I had tried this, but what am I missing or not doing right?  See this screen grab. Also it doesn't save this.

(I tried static IP)

It's under WAN > Internet access on the Vigor menu
Capture-2.JPG
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Accepted Solution

by:
gerlis earned 0 total points
ID: 39894305
Draytek support responded with a somewhat complicated answer. See below. We did not have a chance to try it as we used the same ip range on both networks thus obviating the need to separate them. Now the new server is in, we are using the Draytek as a normal router.

-------------- Draytek's answer ----------------

Thank you for the details. What I would suggest would be slightly different than what you had in mind. First of all what you suggested would be to leave the current connections on the Netgear as they are, connect the 2920 on the LAN side of the Netgear and then setup a second network on the 2920. The clients on the 2920 though will be behind a dual NAT configuration meaning that you will have firewall and NAT rules applied on both the Netgear and the 2920. This will however create 2 subnets that will not have access to each other. You may want to consider though the following.

Connect the Netgear in bridge mode on one of the 2 WAN ports of the 2920 and have the 2920 dial the PPPoE username and password details for your broadband connection. You can then setup 2 VLANs on the 2920 on 2 different subnets (192.168.11.1/24 and 192.168.12.1/24). The subnets will be related to the ports/ssids on the router. For instance you can associate LAN ports 1 and 2 with the first subnet along with SSID1, and ports 3 and 4 plus SSID2 for the second network. The 2 networks are independent and the 2920 will handle the traffic for both. You avoid the dual NAT for the second subnet that you have in your original configuration and the 2920 gives you more options on managing the network, in terms of NAT, Firewall or VPN.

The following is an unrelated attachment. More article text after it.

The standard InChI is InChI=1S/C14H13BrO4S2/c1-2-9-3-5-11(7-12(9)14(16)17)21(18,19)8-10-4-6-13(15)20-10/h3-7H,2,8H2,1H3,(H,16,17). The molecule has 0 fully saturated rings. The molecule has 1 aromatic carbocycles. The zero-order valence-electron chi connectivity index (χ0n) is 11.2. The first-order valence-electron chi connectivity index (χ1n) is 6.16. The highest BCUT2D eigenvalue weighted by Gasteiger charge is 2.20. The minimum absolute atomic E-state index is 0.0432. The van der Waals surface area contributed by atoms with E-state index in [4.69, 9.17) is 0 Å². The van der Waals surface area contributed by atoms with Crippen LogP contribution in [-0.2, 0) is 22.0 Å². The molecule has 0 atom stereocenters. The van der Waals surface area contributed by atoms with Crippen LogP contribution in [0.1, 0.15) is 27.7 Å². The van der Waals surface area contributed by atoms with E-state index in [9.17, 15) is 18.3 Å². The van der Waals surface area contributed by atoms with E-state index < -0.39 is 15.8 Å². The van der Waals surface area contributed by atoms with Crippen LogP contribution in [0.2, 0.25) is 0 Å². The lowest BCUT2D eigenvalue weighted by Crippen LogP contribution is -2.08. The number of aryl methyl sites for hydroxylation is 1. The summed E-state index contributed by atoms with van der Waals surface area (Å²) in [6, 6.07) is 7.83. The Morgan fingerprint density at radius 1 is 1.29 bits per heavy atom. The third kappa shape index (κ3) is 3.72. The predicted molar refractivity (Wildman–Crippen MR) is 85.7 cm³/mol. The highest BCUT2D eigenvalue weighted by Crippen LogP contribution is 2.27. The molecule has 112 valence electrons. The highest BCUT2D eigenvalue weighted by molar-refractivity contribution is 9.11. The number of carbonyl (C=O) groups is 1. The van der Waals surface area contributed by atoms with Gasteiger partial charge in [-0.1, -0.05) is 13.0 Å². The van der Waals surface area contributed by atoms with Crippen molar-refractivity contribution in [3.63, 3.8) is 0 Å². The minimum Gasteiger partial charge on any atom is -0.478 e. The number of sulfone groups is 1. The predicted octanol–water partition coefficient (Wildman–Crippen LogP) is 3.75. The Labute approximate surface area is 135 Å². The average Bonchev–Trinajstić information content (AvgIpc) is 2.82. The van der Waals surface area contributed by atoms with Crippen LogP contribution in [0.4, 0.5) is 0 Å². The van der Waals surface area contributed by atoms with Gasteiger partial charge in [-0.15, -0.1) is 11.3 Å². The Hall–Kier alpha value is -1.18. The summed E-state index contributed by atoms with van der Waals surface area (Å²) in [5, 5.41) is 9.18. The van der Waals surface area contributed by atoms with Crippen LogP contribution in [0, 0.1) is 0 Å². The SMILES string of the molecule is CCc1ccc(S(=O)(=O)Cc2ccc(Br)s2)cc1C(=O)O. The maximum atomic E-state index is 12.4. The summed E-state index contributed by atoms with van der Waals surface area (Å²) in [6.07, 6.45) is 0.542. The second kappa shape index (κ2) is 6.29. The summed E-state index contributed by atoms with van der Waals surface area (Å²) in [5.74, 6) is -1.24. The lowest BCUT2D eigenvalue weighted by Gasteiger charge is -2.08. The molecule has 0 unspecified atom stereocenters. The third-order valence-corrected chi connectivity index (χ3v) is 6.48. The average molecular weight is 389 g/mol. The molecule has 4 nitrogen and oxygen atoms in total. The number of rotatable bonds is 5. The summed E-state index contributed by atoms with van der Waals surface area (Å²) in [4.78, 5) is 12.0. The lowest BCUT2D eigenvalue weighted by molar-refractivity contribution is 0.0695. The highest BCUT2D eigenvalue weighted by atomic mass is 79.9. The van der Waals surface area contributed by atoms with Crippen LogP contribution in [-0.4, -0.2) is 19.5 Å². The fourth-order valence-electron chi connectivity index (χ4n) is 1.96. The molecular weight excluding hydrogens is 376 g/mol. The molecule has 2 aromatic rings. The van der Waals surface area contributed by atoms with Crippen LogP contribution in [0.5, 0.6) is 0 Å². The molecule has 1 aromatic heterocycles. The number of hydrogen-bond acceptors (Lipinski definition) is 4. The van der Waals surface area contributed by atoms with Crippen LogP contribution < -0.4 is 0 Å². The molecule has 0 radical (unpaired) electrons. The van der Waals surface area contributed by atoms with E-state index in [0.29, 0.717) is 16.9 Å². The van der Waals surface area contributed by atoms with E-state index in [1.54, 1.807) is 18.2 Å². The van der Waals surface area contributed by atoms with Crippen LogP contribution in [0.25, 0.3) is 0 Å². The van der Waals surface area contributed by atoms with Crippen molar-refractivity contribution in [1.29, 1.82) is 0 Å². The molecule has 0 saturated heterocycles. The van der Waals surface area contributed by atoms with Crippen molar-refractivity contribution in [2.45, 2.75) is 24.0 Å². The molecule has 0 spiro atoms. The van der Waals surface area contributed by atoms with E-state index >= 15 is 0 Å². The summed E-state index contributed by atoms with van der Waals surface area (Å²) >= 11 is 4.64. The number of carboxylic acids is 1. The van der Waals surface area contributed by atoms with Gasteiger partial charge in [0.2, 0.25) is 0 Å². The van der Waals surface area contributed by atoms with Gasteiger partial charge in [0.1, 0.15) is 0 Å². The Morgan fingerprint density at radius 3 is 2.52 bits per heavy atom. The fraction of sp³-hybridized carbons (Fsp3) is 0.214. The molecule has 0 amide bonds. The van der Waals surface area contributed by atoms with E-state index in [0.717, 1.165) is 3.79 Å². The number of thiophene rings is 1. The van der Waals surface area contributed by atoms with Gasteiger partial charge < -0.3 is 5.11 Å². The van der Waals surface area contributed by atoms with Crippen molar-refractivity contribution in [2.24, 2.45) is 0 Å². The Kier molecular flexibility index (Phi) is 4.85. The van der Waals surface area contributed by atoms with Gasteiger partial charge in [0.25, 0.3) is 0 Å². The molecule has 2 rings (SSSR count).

-----------------------------------
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Assisted Solution

by:Fred Marshall
Fred Marshall earned 300 total points
ID: 39896075
You didn't enter a Gateway address or a DNS address or two...  

In this case, you want the Netgear as the Gateway and probably as the first DNS address.

Maybe you'd be better off using DHCP as in "Obtain an IP address automatically" and then let the Netgear provide everything necessary for that "upper" LAN into the Draytek WAN interface settings.  At least then you should be able to see what works.

In some sense DHCP is better because if a DNS address changes then it will be updated automatically.  But, if it's always going to be the Netgear anyway then this won't matter.
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Author Comment

by:gerlis
ID: 39939150
Draytek have more or less resolved it, although I did not necessarily understand it all!

However, I'd like to thank fmarshall for his assistance and earlier efforts.
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Author Closing Comment

by:gerlis
ID: 39949776
Mainly resolved by the router manufacturer